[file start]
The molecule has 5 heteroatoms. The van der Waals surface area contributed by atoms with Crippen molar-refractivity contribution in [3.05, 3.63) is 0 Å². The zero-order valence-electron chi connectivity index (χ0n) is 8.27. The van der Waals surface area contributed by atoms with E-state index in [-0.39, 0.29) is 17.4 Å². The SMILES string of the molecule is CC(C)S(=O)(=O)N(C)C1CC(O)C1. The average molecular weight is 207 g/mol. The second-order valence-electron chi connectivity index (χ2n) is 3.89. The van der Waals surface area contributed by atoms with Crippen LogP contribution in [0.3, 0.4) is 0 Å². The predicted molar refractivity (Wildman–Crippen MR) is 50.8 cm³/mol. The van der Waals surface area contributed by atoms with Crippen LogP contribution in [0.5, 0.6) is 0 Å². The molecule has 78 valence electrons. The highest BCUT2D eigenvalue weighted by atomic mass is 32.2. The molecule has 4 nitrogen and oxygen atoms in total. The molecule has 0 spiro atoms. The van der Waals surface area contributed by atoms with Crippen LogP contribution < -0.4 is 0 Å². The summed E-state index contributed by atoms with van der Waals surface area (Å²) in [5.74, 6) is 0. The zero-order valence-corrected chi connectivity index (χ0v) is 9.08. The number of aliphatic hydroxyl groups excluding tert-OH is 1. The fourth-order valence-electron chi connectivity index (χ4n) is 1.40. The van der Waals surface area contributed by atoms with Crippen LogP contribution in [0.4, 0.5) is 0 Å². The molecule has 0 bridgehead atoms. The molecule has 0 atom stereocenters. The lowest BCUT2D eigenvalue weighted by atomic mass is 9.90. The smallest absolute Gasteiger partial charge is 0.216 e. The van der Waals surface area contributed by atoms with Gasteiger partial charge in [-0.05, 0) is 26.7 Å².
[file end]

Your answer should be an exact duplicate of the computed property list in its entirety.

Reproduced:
The molecule has 5 heteroatoms. The van der Waals surface area contributed by atoms with Crippen molar-refractivity contribution in [3.05, 3.63) is 0 Å². The zero-order valence-electron chi connectivity index (χ0n) is 8.27. The van der Waals surface area contributed by atoms with E-state index in [-0.39, 0.29) is 17.4 Å². The SMILES string of the molecule is CC(C)S(=O)(=O)N(C)C1CC(O)C1. The average molecular weight is 207 g/mol. The second-order valence-electron chi connectivity index (χ2n) is 3.89. The van der Waals surface area contributed by atoms with Crippen LogP contribution in [0.3, 0.4) is 0 Å². The predicted molar refractivity (Wildman–Crippen MR) is 50.8 cm³/mol. The van der Waals surface area contributed by atoms with Crippen LogP contribution in [0.5, 0.6) is 0 Å². The molecule has 78 valence electrons. The highest BCUT2D eigenvalue weighted by atomic mass is 32.2. The molecule has 4 nitrogen and oxygen atoms in total. The molecule has 0 spiro atoms. The van der Waals surface area contributed by atoms with Crippen LogP contribution < -0.4 is 0 Å². The summed E-state index contributed by atoms with van der Waals surface area (Å²) in [5.74, 6) is 0. The zero-order valence-corrected chi connectivity index (χ0v) is 9.08. The number of aliphatic hydroxyl groups excluding tert-OH is 1. The fourth-order valence-electron chi connectivity index (χ4n) is 1.40. The van der Waals surface area contributed by atoms with Crippen LogP contribution in [0.4, 0.5) is 0 Å². The molecule has 0 bridgehead atoms. The molecule has 0 atom stereocenters. The lowest BCUT2D eigenvalue weighted by atomic mass is 9.90. The smallest absolute Gasteiger partial charge is 0.216 e. The van der Waals surface area contributed by atoms with Gasteiger partial charge in [-0.05, 0) is 26.7 Å².